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Supervisors hold purse strings tight for Warren County in 2021

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Warren County Administrator Loretta Brantley (Photo by Thomas Parker)

The Warren County Board of Supervisors ratified the budget that will carry the county from Oct. 1, 2020, through Sept. 31, 2021, during its scheduled meeting Tuesday morning.

Warren County Administrator Loretta Brantley presented the budget figures to the board.

Fiscal year ad valorem taxes will be levied at a rate of 117.77 mills which is the same as the 2020 budget. The assessed value of real property in the county, however, increased by $24,521,875 to $535,263,275, amounting to a $213,090 increase in revenue and no tax increases for county residents.

The projected county budget for FY 2021 is $41,096,763, an increase of $240,540 from the 2020 budget.

Parks and Recreation is one major area of the increase. Funds are budgeted for installation of a golf course irrigation system and equipment replacement at the aging facility at Clear Creek.

Other expenditures include repairs to the Warren County court house, including replacement of windows. Many windows have developed leaks that are damaging the building. The road department saw an increase in budgeted funds for equipment purchases.

Across the board, many eligible county employees will see a 50 cent per hour raise.

Breaking down where tax dollars will go in 2021, for each dollar paid in county taxes, 57.9 cents will go to the Vicksburg Warren School District, while Hinds Community College will receive 4.56 cents. The county general fund, which provides funding to numerous departments, will receive 27.91 cents while 7.12 cents go to maintain roads and bridges. The remaining line items are the library, which receives 1.16 cents, and debt services, which gets 1.35 cents.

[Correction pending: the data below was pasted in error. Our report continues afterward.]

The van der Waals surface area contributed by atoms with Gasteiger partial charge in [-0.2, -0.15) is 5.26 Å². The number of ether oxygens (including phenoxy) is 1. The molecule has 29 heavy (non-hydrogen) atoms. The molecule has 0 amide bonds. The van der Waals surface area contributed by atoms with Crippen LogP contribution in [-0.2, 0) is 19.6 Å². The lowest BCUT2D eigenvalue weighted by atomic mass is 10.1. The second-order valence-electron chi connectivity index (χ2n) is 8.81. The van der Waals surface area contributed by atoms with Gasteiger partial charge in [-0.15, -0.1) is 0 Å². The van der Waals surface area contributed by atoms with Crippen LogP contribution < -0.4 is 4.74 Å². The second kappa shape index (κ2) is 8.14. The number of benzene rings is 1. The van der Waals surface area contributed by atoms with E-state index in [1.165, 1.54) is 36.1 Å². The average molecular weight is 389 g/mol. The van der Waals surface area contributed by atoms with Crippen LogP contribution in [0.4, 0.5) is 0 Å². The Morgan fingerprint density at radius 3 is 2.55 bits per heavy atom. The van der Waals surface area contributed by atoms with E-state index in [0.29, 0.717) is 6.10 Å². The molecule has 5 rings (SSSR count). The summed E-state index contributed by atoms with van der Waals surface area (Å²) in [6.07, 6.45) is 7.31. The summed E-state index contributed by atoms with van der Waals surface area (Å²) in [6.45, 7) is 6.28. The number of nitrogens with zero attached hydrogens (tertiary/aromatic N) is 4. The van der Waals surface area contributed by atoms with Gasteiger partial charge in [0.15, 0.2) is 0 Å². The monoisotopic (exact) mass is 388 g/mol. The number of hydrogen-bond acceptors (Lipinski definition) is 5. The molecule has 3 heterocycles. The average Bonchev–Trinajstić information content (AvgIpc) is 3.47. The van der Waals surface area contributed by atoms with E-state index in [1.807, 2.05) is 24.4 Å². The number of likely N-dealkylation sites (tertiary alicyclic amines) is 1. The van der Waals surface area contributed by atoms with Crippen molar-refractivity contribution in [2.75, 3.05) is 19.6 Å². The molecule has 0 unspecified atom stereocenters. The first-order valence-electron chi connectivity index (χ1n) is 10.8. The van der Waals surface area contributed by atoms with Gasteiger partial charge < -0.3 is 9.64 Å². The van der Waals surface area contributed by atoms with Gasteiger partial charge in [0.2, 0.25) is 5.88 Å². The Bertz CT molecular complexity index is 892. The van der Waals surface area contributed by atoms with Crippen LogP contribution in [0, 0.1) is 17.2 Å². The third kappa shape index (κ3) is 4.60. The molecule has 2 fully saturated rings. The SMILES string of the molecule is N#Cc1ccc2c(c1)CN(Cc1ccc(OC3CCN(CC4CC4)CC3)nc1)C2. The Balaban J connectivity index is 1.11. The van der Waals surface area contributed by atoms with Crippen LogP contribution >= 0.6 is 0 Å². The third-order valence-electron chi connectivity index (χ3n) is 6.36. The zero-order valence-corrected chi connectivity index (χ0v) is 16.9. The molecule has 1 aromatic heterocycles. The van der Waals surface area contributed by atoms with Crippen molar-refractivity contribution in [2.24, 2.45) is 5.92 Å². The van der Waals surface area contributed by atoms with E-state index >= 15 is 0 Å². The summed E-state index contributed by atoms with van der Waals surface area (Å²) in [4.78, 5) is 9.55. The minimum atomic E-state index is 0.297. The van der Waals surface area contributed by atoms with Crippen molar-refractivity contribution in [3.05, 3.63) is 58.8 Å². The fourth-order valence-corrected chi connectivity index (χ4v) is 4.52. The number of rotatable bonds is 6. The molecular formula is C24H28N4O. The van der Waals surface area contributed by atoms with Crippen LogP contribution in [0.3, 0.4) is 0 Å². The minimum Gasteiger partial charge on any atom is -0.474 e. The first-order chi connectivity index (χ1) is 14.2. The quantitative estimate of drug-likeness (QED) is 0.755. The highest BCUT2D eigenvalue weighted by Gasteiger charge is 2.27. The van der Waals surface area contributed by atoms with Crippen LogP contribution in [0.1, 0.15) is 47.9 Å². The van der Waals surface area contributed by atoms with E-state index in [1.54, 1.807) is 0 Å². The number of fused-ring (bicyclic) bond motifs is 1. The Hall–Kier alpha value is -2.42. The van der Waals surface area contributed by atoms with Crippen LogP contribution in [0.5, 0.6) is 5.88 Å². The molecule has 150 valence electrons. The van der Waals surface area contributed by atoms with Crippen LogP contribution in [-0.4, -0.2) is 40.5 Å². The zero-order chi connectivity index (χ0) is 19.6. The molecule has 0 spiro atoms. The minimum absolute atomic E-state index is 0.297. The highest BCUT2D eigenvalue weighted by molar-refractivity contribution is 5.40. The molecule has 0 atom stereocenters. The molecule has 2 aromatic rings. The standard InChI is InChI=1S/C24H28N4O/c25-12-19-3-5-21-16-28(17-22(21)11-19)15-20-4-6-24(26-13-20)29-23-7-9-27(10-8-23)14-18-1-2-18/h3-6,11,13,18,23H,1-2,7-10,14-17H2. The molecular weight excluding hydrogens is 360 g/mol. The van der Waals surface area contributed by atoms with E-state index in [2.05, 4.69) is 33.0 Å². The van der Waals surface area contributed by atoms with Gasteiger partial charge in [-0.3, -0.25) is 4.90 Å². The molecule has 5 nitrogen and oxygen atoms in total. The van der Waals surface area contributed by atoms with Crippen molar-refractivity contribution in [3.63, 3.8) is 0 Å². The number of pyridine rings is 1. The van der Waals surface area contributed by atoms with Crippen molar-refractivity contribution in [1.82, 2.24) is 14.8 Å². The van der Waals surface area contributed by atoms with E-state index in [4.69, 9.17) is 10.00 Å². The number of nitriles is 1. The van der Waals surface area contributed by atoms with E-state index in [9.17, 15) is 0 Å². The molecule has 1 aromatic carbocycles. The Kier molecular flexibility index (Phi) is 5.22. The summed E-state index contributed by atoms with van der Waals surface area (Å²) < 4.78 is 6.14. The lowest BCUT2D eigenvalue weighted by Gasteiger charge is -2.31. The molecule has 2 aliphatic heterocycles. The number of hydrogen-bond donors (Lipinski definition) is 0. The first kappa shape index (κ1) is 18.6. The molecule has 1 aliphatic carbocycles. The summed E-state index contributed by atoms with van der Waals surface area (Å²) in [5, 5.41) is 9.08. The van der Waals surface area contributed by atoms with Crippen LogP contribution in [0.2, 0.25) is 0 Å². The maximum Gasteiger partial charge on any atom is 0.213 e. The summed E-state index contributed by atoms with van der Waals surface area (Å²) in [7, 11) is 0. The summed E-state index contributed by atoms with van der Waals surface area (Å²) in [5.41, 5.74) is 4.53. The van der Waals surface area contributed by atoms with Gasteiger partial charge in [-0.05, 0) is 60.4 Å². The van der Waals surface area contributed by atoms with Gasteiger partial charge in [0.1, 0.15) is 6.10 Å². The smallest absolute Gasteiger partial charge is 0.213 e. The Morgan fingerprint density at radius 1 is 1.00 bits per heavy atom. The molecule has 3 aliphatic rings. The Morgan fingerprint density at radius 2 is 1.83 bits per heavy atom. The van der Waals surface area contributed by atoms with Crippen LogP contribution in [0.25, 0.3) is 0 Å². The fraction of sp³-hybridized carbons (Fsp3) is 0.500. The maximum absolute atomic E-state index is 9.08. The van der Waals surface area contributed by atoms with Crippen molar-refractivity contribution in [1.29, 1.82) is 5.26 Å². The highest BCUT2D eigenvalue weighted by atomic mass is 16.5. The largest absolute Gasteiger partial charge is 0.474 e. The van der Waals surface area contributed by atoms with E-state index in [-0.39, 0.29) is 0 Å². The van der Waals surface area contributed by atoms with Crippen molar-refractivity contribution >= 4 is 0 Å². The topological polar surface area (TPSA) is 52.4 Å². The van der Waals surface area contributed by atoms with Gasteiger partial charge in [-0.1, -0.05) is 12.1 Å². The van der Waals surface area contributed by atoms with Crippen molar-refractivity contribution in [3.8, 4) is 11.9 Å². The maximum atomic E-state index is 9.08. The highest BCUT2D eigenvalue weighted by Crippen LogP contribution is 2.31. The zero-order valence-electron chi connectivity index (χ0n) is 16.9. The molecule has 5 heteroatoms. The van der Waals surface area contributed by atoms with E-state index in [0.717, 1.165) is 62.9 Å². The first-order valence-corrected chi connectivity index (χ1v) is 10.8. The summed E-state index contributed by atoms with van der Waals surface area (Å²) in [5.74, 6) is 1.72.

Brantley said that the board had successfully balanced the budget for the upcoming fiscal year.

Later in the meeting, Chancery Clerk Donna Hardy presented the board with the official documents that must be sent to the Mississippi Department of Revenue for certification.

COVID-19

Six new COVID-19 cases Tuesday in Warren County; 713 statewide

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New COVID-19 cases and hospitalizations continue to climb in Mississippi as they have been doing for more than 10 days.

“I do think we are on the front end of something that could be bad,” said State Health Officer Dr. Thomas Dobbs in a Zoom meeting Monday. “The last time we saw that was before the summer surge,” Dobbs added. “That doesn’t mean we can’t turn that around. It’s not that hard. We just have to have a little bit of patience.”

The Mississippi State Department of Health reported six new COVID-19 cases Tuesday in Warren County and no new deaths. The cumulative number of cases in Warren County to date is 1,476, and the county’s death toll is 53.

Statewide, MSDH reported 713 new COVID-19 cases Tuesday, bringing the total cumulative confirmed cases in Mississippi to 105,941. The seven-day average of new cases is 609, higher by 183 cases from a month ago.